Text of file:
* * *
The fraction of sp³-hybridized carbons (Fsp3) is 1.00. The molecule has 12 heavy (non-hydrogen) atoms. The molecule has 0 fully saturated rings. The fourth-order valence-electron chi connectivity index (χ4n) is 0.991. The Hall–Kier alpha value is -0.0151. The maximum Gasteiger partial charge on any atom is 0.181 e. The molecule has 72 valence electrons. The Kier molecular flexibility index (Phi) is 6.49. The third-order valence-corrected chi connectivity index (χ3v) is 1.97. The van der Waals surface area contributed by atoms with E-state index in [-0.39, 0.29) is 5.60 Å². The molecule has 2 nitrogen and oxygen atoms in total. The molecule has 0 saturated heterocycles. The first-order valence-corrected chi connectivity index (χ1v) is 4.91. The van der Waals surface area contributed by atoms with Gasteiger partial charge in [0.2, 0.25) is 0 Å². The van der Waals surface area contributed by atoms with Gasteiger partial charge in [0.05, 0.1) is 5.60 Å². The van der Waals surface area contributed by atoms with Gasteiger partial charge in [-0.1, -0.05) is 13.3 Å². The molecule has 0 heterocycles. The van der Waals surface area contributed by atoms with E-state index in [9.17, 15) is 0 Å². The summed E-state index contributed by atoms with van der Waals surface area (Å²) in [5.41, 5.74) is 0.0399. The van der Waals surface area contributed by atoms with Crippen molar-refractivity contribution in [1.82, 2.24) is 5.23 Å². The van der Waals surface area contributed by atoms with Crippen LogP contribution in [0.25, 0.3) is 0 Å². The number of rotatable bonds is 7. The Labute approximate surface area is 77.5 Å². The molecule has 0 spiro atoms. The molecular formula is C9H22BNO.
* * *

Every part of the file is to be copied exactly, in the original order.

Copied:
The fraction of sp³-hybridized carbons (Fsp3) is 1.00. The molecule has 12 heavy (non-hydrogen) atoms. The molecule has 0 fully saturated rings. The fourth-order valence-electron chi connectivity index (χ4n) is 0.991. The Hall–Kier alpha value is -0.0151. The maximum Gasteiger partial charge on any atom is 0.181 e. The molecule has 72 valence electrons. The Kier molecular flexibility index (Phi) is 6.49. The third-order valence-corrected chi connectivity index (χ3v) is 1.97. The van der Waals surface area contributed by atoms with E-state index in [-0.39, 0.29) is 5.60 Å². The molecule has 2 nitrogen and oxygen atoms in total. The molecule has 0 saturated heterocycles. The first-order valence-corrected chi connectivity index (χ1v) is 4.91. The van der Waals surface area contributed by atoms with Gasteiger partial charge in [0.2, 0.25) is 0 Å². The van der Waals surface area contributed by atoms with Gasteiger partial charge in [0.05, 0.1) is 5.60 Å². The van der Waals surface area contributed by atoms with Gasteiger partial charge in [-0.1, -0.05) is 13.3 Å². The molecule has 0 heterocycles. The van der Waals surface area contributed by atoms with E-state index in [9.17, 15) is 0 Å². The summed E-state index contributed by atoms with van der Waals surface area (Å²) in [5.41, 5.74) is 0.0399. The van der Waals surface area contributed by atoms with Crippen molar-refractivity contribution in [1.82, 2.24) is 5.23 Å². The van der Waals surface area contributed by atoms with Crippen LogP contribution in [0.25, 0.3) is 0 Å². The number of rotatable bonds is 7. The Labute approximate surface area is 77.5 Å². The molecule has 0 spiro atoms. The molecular formula is C9H22BNO.